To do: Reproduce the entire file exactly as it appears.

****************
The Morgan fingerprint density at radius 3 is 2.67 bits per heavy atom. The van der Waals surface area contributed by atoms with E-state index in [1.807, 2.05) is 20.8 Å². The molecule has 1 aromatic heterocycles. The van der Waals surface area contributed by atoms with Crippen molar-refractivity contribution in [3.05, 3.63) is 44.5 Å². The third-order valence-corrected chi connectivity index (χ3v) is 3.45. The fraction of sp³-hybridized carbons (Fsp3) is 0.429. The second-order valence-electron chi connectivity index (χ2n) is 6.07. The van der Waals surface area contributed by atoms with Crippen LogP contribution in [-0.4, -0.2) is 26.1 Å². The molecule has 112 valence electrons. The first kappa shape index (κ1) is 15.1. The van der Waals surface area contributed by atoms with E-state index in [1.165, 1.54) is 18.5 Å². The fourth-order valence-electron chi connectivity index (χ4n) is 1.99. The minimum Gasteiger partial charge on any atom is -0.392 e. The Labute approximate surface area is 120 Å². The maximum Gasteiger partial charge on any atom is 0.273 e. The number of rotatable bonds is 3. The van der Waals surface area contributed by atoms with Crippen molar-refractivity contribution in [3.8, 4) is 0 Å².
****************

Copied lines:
The Morgan fingerprint density at radius 3 is 2.67 bits per heavy atom. The van der Waals surface area contributed by atoms with E-state index in [1.807, 2.05) is 20.8 Å². The molecule has 1 aromatic heterocycles. The van der Waals surface area contributed by atoms with Crippen molar-refractivity contribution in [3.05, 3.63) is 44.5 Å². The third-order valence-corrected chi connectivity index (χ3v) is 3.45. The fraction of sp³-hybridized carbons (Fsp3) is 0.429. The second-order valence-electron chi connectivity index (χ2n) is 6.07. The van der Waals surface area contributed by atoms with Crippen LogP contribution in [-0.4, -0.2) is 26.1 Å². The molecule has 112 valence electrons. The first kappa shape index (κ1) is 15.1. The van der Waals surface area contributed by atoms with E-state index in [1.165, 1.54) is 18.5 Å². The fourth-order valence-electron chi connectivity index (χ4n) is 1.99. The minimum Gasteiger partial charge on any atom is -0.392 e. The Labute approximate surface area is 120 Å². The maximum Gasteiger partial charge on any atom is 0.273 e. The number of rotatable bonds is 3. The van der Waals surface area contributed by atoms with Crippen molar-refractivity contribution in [3.8, 4) is 0 Å².